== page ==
The Shutdown Hurts America's Softpower in the World

The government shutdown, which kicked into effect at midnight as there was no last-minute deal between Democrats and Republicans, is not just a political fiasco worthy of mockery by the world beyond the Beltway, but beyond America's borders. It carries real life consequences for Americans. One aspect, however -- sadly and unfortunately ignored -- is the damaging consequences it will have for America's standing in the world. The U.S. has just, barely, survived the Syria ordeal and has reestablished itself as the leader of the free world, taking the initiative with Iran. The shutdown (and the looming debate on the debt limit) have chipped away much of its regained image as responsible leader of the free world.

The shutdown -- by bringing "non-essential" parts of the federal government to temporary halt until the budget issue is resolved -- is impeding Washington's ability to carry out an effective foreign policy. Phone calls to the Department of State from London, Paris, Stockholm or the Hague will be unanswered, at best met with a friendly voice of an answering machine. They will not understand why some 400,000 civilian employees within the Defense Department are forced to stay home from their jobs.

The shutdown is stealing attention from other, much more critical issues. Calling the shutdown "disruptive and stupid," Deputy Defense Secretary Ashton Carter recently noted that his department is "spending thousands of hours on complex planning for a shutdown instead of spending this time more wisely and efficiently on addressing our national security challenges." With ongoing crises in places like Syria, this is a dangerous situation.

The shutdown might be short-lived, but it will still have a damaging effect on how America is perceived, undermining its ability to exert influence in the world. The Washington elite needs to realize that its current dysfunction is a source of ridicule overseas. Europeans or for that matter, Asians and Africans, friends and foes alike, are joking about America. There will be no distinction: the president, Congress, America as a whole will be targets of cynical comments by the world media -- and don't blame them.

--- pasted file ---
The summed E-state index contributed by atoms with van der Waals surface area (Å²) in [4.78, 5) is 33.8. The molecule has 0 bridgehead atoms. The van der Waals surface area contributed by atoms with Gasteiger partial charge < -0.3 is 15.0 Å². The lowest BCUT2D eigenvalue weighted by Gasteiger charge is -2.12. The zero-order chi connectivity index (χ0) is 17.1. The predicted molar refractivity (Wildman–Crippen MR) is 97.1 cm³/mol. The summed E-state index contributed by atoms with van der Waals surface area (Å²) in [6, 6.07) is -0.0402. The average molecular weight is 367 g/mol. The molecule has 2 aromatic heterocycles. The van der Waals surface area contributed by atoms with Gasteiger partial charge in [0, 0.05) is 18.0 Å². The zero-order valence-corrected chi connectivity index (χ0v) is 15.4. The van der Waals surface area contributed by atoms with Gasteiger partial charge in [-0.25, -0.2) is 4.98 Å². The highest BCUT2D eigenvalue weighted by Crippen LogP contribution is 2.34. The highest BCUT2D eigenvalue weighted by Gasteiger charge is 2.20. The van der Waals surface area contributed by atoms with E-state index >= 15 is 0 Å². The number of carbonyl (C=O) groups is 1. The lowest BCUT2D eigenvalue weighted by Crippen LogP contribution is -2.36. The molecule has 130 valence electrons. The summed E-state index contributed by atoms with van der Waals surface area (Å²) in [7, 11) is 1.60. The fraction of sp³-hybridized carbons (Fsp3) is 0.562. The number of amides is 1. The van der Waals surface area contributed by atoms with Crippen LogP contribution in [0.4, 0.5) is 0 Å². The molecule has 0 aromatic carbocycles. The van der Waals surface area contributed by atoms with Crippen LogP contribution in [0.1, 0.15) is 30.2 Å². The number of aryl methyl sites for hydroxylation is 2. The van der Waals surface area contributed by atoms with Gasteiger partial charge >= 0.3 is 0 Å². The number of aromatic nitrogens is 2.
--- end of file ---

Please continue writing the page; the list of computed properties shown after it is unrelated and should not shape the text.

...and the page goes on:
Europeans in particular are following the current debacle on Capitol Hill with a combination of intrigue and disgust. For a country that has traditionally led by example -- and that still depends heavily on its global 'soft power' -- this is unacceptable. For America to be able speak with authority about democracy at the international stage it must first have its own political house in order.

How American politics is perceived abroad is an important, strategic issue. More than ever, authoritarian models of governance are posing a real challenge to Western-style democracy. The "China model" of combining economic freedoms with non-democratic institutions is an increasingly attractive model for other emerging powers. Leaders, some of them in our midst, who look at the present debacle as the inability of a democracy to govern effectively, will rejoice. They will use this as a strong argument in praise of their own authoritarian way of governance. America must keep this in mind. It must provide proof, its government must demonstrate that democracy, our liberal way of organizing society, is not only right in principle, but that it is also able to bring the results expected by the majority of the population. The U.S.' ability to make this case is now being seriously undermined.

Of course, government dysfunction is not an all-American concept. Other countries too have had their fair share. The Euro crisis was in large extent engineered by European politicians. Indeed, democracy is inherently a messy process. That does not take away the edge of the damage to American soft power in the wake of the shutdown, and god forbid, the debt ceiling issue, that is the next drama to unfold.

The buzzword used to be bipartisanship. The buzzword of today is political brinkmanship, an expression most Europeans had never heard of before in the context of the United States. Having a vocal opposition is not only a healthy sign in a democracy, but it is indeed one of the key ingredients. The current political landscape in Washington, however, is distinguished by the complete inability to get things done in cooperation, whatsoever. America's political system is designed to be consensus-driven, traditionally the two parties have been able to get together to accomplish great things.

America's politicians -- agreeing that they disagree -- must come together and do what is best for the country; namely, ensuring that the government stays open, find agreements for the debt ceiling. Doing this is not only common sense; it is also in America's strategic interest!

American leadership in the world is crucial. America must find its way back to be the example others look to. We urge our friends in Congress, Republicans and Democrats and Independents alike to keep in mind the responsibility they carry for the values that made America great.

We, European friends of America are holding our breath.

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